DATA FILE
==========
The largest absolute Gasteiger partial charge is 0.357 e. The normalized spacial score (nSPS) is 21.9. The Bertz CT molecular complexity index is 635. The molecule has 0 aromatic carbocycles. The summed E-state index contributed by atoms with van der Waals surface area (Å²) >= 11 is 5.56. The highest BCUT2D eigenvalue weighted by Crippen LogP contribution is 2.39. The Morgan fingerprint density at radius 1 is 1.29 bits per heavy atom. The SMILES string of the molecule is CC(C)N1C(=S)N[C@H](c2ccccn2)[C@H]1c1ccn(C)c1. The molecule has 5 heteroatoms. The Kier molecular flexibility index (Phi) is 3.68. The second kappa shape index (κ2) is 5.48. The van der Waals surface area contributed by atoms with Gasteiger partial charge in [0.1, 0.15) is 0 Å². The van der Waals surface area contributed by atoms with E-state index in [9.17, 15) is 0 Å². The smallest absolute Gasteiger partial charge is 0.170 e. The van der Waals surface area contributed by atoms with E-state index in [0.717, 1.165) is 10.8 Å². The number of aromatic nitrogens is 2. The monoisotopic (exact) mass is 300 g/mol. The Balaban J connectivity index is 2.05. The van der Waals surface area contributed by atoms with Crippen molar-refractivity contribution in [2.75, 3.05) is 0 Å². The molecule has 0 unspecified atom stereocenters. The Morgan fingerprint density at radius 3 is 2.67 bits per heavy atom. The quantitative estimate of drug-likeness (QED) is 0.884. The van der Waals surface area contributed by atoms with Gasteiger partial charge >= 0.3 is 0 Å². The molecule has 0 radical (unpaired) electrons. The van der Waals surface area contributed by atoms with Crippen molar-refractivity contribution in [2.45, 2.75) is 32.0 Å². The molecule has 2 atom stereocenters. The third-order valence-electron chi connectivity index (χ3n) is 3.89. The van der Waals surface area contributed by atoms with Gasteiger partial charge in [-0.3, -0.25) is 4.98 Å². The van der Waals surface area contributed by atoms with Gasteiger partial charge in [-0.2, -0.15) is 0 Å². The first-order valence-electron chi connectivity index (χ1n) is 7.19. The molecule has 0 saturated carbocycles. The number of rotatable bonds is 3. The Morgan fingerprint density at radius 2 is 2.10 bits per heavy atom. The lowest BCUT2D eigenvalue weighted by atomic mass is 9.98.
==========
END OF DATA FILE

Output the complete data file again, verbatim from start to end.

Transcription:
The largest absolute Gasteiger partial charge is 0.357 e. The normalized spacial score (nSPS) is 21.9. The Bertz CT molecular complexity index is 635. The molecule has 0 aromatic carbocycles. The summed E-state index contributed by atoms with van der Waals surface area (Å²) >= 11 is 5.56. The highest BCUT2D eigenvalue weighted by Crippen LogP contribution is 2.39. The Morgan fingerprint density at radius 1 is 1.29 bits per heavy atom. The SMILES string of the molecule is CC(C)N1C(=S)N[C@H](c2ccccn2)[C@H]1c1ccn(C)c1. The molecule has 5 heteroatoms. The Kier molecular flexibility index (Phi) is 3.68. The second kappa shape index (κ2) is 5.48. The van der Waals surface area contributed by atoms with Gasteiger partial charge in [0.1, 0.15) is 0 Å². The van der Waals surface area contributed by atoms with E-state index in [9.17, 15) is 0 Å². The smallest absolute Gasteiger partial charge is 0.170 e. The van der Waals surface area contributed by atoms with E-state index in [0.717, 1.165) is 10.8 Å². The number of aromatic nitrogens is 2. The monoisotopic (exact) mass is 300 g/mol. The Balaban J connectivity index is 2.05. The van der Waals surface area contributed by atoms with Crippen molar-refractivity contribution in [2.75, 3.05) is 0 Å². The molecule has 0 unspecified atom stereocenters. The Morgan fingerprint density at radius 3 is 2.67 bits per heavy atom. The quantitative estimate of drug-likeness (QED) is 0.884. The van der Waals surface area contributed by atoms with Gasteiger partial charge >= 0.3 is 0 Å². The molecule has 0 radical (unpaired) electrons. The van der Waals surface area contributed by atoms with Crippen molar-refractivity contribution in [2.45, 2.75) is 32.0 Å². The molecule has 2 atom stereocenters. The third-order valence-electron chi connectivity index (χ3n) is 3.89. The van der Waals surface area contributed by atoms with Gasteiger partial charge in [-0.3, -0.25) is 4.98 Å². The van der Waals surface area contributed by atoms with Gasteiger partial charge in [-0.2, -0.15) is 0 Å². The first-order valence-electron chi connectivity index (χ1n) is 7.19. The molecule has 0 saturated carbocycles. The number of rotatable bonds is 3. The Morgan fingerprint density at radius 2 is 2.10 bits per heavy atom. The lowest BCUT2D eigenvalue weighted by atomic mass is 9.98.